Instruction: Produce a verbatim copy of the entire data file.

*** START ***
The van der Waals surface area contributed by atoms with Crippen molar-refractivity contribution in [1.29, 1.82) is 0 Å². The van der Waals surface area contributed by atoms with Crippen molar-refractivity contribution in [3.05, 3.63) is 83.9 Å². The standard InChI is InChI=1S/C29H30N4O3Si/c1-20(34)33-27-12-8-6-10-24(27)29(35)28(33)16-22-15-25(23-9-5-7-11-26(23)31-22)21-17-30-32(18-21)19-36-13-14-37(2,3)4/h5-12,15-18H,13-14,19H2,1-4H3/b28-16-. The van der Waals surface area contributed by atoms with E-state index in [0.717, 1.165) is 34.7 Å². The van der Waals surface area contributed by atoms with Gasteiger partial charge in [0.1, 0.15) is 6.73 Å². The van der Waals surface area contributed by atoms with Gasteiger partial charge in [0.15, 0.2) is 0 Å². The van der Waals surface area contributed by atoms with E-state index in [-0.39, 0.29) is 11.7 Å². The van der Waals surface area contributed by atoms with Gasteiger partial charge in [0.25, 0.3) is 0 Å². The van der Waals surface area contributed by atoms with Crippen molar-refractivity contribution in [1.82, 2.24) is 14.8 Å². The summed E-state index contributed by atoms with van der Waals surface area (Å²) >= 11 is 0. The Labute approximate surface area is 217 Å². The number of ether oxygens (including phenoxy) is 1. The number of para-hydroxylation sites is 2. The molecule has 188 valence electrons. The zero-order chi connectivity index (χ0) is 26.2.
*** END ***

The van der Waals surface area contributed by atoms with Crippen molar-refractivity contribution in [1.29, 1.82) is 0 Å². The van der Waals surface area contributed by atoms with Crippen molar-refractivity contribution in [3.05, 3.63) is 83.9 Å². The standard InChI is InChI=1S/C29H30N4O3Si/c1-20(34)33-27-12-8-6-10-24(27)29(35)28(33)16-22-15-25(23-9-5-7-11-26(23)31-22)21-17-30-32(18-21)19-36-13-14-37(2,3)4/h5-12,15-18H,13-14,19H2,1-4H3/b28-16-. The van der Waals surface area contributed by atoms with E-state index in [0.717, 1.165) is 34.7 Å². The van der Waals surface area contributed by atoms with Gasteiger partial charge in [0.1, 0.15) is 6.73 Å². The van der Waals surface area contributed by atoms with Gasteiger partial charge in [0.15, 0.2) is 0 Å². The van der Waals surface area contributed by atoms with E-state index in [-0.39, 0.29) is 11.7 Å². The van der Waals surface area contributed by atoms with Gasteiger partial charge in [0.25, 0.3) is 0 Å². The van der Waals surface area contributed by atoms with Crippen molar-refractivity contribution in [1.82, 2.24) is 14.8 Å². The summed E-state index contributed by atoms with van der Waals surface area (Å²) >= 11 is 0. The Labute approximate surface area is 217 Å². The number of ether oxygens (including phenoxy) is 1. The number of para-hydroxylation sites is 2. The molecule has 188 valence electrons. The zero-order chi connectivity index (χ0) is 26.2.